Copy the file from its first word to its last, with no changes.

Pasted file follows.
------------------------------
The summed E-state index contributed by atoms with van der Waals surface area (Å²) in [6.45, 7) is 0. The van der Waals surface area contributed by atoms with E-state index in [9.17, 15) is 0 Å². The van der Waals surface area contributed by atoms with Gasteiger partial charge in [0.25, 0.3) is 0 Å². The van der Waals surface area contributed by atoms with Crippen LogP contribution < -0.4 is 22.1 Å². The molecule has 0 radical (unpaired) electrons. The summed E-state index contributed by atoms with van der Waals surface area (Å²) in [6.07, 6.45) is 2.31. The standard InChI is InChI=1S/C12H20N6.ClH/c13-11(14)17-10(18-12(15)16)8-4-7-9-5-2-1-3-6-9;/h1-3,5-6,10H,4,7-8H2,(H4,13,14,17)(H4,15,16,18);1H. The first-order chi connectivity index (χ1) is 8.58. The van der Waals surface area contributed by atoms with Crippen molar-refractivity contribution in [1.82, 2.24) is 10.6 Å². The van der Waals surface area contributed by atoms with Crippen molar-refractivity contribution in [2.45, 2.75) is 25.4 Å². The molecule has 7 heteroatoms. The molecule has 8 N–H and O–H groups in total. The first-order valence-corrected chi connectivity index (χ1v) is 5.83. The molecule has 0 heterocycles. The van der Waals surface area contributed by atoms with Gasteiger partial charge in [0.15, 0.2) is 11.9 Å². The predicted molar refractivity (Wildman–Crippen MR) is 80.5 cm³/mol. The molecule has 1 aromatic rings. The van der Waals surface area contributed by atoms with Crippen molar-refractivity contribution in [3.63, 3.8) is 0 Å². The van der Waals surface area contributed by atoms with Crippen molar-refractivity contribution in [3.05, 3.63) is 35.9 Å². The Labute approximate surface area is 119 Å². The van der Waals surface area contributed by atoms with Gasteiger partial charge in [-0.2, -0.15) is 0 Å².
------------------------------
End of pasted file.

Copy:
The summed E-state index contributed by atoms with van der Waals surface area (Å²) in [6.45, 7) is 0. The van der Waals surface area contributed by atoms with E-state index in [9.17, 15) is 0 Å². The van der Waals surface area contributed by atoms with Gasteiger partial charge in [0.25, 0.3) is 0 Å². The van der Waals surface area contributed by atoms with Crippen LogP contribution < -0.4 is 22.1 Å². The molecule has 0 radical (unpaired) electrons. The summed E-state index contributed by atoms with van der Waals surface area (Å²) in [6.07, 6.45) is 2.31. The standard InChI is InChI=1S/C12H20N6.ClH/c13-11(14)17-10(18-12(15)16)8-4-7-9-5-2-1-3-6-9;/h1-3,5-6,10H,4,7-8H2,(H4,13,14,17)(H4,15,16,18);1H. The first-order chi connectivity index (χ1) is 8.58. The van der Waals surface area contributed by atoms with Crippen molar-refractivity contribution in [1.82, 2.24) is 10.6 Å². The van der Waals surface area contributed by atoms with Crippen molar-refractivity contribution in [2.45, 2.75) is 25.4 Å². The molecule has 7 heteroatoms. The molecule has 8 N–H and O–H groups in total. The first-order valence-corrected chi connectivity index (χ1v) is 5.83. The molecule has 0 heterocycles. The van der Waals surface area contributed by atoms with Gasteiger partial charge in [0.15, 0.2) is 11.9 Å². The predicted molar refractivity (Wildman–Crippen MR) is 80.5 cm³/mol. The molecule has 1 aromatic rings. The van der Waals surface area contributed by atoms with Crippen molar-refractivity contribution in [3.63, 3.8) is 0 Å². The van der Waals surface area contributed by atoms with Crippen molar-refractivity contribution in [3.05, 3.63) is 35.9 Å². The Labute approximate surface area is 119 Å². The van der Waals surface area contributed by atoms with Gasteiger partial charge in [-0.2, -0.15) is 0 Å².